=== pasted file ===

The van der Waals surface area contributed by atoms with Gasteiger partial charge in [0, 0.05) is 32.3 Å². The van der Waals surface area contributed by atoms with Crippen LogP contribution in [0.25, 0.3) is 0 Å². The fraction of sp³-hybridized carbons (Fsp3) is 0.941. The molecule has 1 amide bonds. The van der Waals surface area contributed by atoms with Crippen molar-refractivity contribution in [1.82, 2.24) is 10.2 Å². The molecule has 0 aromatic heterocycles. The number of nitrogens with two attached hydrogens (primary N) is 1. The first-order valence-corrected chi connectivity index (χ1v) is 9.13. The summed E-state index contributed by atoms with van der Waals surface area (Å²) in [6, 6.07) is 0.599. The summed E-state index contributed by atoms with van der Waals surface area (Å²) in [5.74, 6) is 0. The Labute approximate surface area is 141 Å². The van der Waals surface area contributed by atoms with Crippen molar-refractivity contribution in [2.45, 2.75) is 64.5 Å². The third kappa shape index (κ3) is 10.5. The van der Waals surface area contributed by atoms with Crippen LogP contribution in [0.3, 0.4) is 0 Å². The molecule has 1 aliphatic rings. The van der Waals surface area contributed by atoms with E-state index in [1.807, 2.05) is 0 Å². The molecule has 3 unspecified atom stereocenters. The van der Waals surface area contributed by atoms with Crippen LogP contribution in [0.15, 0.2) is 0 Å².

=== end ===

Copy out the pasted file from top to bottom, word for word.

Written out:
The van der Waals surface area contributed by atoms with Gasteiger partial charge in [0, 0.05) is 32.3 Å². The van der Waals surface area contributed by atoms with Crippen LogP contribution in [0.25, 0.3) is 0 Å². The fraction of sp³-hybridized carbons (Fsp3) is 0.941. The molecule has 1 amide bonds. The van der Waals surface area contributed by atoms with Crippen molar-refractivity contribution in [1.82, 2.24) is 10.2 Å². The molecule has 0 aromatic heterocycles. The number of nitrogens with two attached hydrogens (primary N) is 1. The first-order valence-corrected chi connectivity index (χ1v) is 9.13. The summed E-state index contributed by atoms with van der Waals surface area (Å²) in [6, 6.07) is 0.599. The summed E-state index contributed by atoms with van der Waals surface area (Å²) in [5.74, 6) is 0. The Labute approximate surface area is 141 Å². The van der Waals surface area contributed by atoms with Crippen molar-refractivity contribution in [2.45, 2.75) is 64.5 Å². The third kappa shape index (κ3) is 10.5. The van der Waals surface area contributed by atoms with Crippen LogP contribution in [0.3, 0.4) is 0 Å². The molecule has 1 aliphatic rings. The van der Waals surface area contributed by atoms with E-state index in [1.807, 2.05) is 0 Å². The molecule has 3 unspecified atom stereocenters. The van der Waals surface area contributed by atoms with Crippen LogP contribution in [0.15, 0.2) is 0 Å².